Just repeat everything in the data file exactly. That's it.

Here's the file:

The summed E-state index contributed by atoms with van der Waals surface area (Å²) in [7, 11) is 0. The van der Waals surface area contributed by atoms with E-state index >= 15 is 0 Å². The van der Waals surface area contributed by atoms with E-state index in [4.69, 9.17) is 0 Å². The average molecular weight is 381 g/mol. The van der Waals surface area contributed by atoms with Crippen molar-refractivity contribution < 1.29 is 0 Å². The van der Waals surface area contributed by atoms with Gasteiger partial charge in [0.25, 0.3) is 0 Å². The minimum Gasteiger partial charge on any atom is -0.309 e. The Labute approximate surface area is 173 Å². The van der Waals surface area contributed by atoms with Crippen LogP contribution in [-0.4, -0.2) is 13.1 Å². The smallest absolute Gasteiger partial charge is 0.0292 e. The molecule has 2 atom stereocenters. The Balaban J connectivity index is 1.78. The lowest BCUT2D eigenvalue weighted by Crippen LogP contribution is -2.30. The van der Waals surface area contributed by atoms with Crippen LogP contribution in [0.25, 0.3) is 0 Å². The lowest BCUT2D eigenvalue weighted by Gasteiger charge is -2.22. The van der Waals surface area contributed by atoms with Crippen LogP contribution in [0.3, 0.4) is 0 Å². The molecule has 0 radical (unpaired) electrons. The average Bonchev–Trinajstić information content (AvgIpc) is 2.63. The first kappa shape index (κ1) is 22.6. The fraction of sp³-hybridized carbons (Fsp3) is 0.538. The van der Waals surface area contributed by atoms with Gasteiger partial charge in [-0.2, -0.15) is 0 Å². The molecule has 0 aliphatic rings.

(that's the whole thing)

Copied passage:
The summed E-state index contributed by atoms with van der Waals surface area (Å²) in [7, 11) is 0. The van der Waals surface area contributed by atoms with E-state index >= 15 is 0 Å². The van der Waals surface area contributed by atoms with E-state index in [4.69, 9.17) is 0 Å². The average molecular weight is 381 g/mol. The van der Waals surface area contributed by atoms with Crippen molar-refractivity contribution < 1.29 is 0 Å². The van der Waals surface area contributed by atoms with Gasteiger partial charge in [0.25, 0.3) is 0 Å². The minimum Gasteiger partial charge on any atom is -0.309 e. The Labute approximate surface area is 173 Å². The van der Waals surface area contributed by atoms with Crippen LogP contribution in [-0.4, -0.2) is 13.1 Å². The smallest absolute Gasteiger partial charge is 0.0292 e. The molecule has 2 atom stereocenters. The Balaban J connectivity index is 1.78. The lowest BCUT2D eigenvalue weighted by Crippen LogP contribution is -2.30. The van der Waals surface area contributed by atoms with Crippen LogP contribution in [0.25, 0.3) is 0 Å². The lowest BCUT2D eigenvalue weighted by Gasteiger charge is -2.22. The van der Waals surface area contributed by atoms with Crippen LogP contribution in [0.3, 0.4) is 0 Å². The molecule has 0 radical (unpaired) electrons. The average Bonchev–Trinajstić information content (AvgIpc) is 2.63. The first kappa shape index (κ1) is 22.6. The fraction of sp³-hybridized carbons (Fsp3) is 0.538. The van der Waals surface area contributed by atoms with Gasteiger partial charge in [-0.2, -0.15) is 0 Å². The molecule has 0 aliphatic rings.